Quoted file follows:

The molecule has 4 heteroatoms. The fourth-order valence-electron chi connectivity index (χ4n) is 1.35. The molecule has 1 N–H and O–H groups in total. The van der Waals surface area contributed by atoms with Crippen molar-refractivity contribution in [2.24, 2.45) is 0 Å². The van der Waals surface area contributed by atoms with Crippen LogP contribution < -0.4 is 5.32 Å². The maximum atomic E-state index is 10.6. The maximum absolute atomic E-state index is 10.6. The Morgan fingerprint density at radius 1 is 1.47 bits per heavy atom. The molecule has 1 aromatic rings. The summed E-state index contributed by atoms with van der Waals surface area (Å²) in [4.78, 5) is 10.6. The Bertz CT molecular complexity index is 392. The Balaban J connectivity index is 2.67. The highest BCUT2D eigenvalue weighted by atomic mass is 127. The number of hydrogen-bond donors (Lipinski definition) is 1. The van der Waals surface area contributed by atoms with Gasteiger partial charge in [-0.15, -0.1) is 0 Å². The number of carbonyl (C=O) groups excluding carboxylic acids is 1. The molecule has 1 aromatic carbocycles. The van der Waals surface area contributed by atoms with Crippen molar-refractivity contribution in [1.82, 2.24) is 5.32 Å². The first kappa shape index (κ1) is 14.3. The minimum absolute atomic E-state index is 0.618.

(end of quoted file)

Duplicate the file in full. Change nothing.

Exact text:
The molecule has 4 heteroatoms. The fourth-order valence-electron chi connectivity index (χ4n) is 1.35. The molecule has 1 N–H and O–H groups in total. The van der Waals surface area contributed by atoms with Crippen molar-refractivity contribution in [2.24, 2.45) is 0 Å². The van der Waals surface area contributed by atoms with Crippen LogP contribution < -0.4 is 5.32 Å². The maximum atomic E-state index is 10.6. The maximum absolute atomic E-state index is 10.6. The Morgan fingerprint density at radius 1 is 1.47 bits per heavy atom. The molecule has 1 aromatic rings. The summed E-state index contributed by atoms with van der Waals surface area (Å²) in [4.78, 5) is 10.6. The Bertz CT molecular complexity index is 392. The Balaban J connectivity index is 2.67. The highest BCUT2D eigenvalue weighted by atomic mass is 127. The number of hydrogen-bond donors (Lipinski definition) is 1. The van der Waals surface area contributed by atoms with Gasteiger partial charge in [-0.15, -0.1) is 0 Å². The number of carbonyl (C=O) groups excluding carboxylic acids is 1. The molecule has 1 aromatic carbocycles. The van der Waals surface area contributed by atoms with Crippen molar-refractivity contribution in [1.82, 2.24) is 5.32 Å². The first kappa shape index (κ1) is 14.3. The minimum absolute atomic E-state index is 0.618.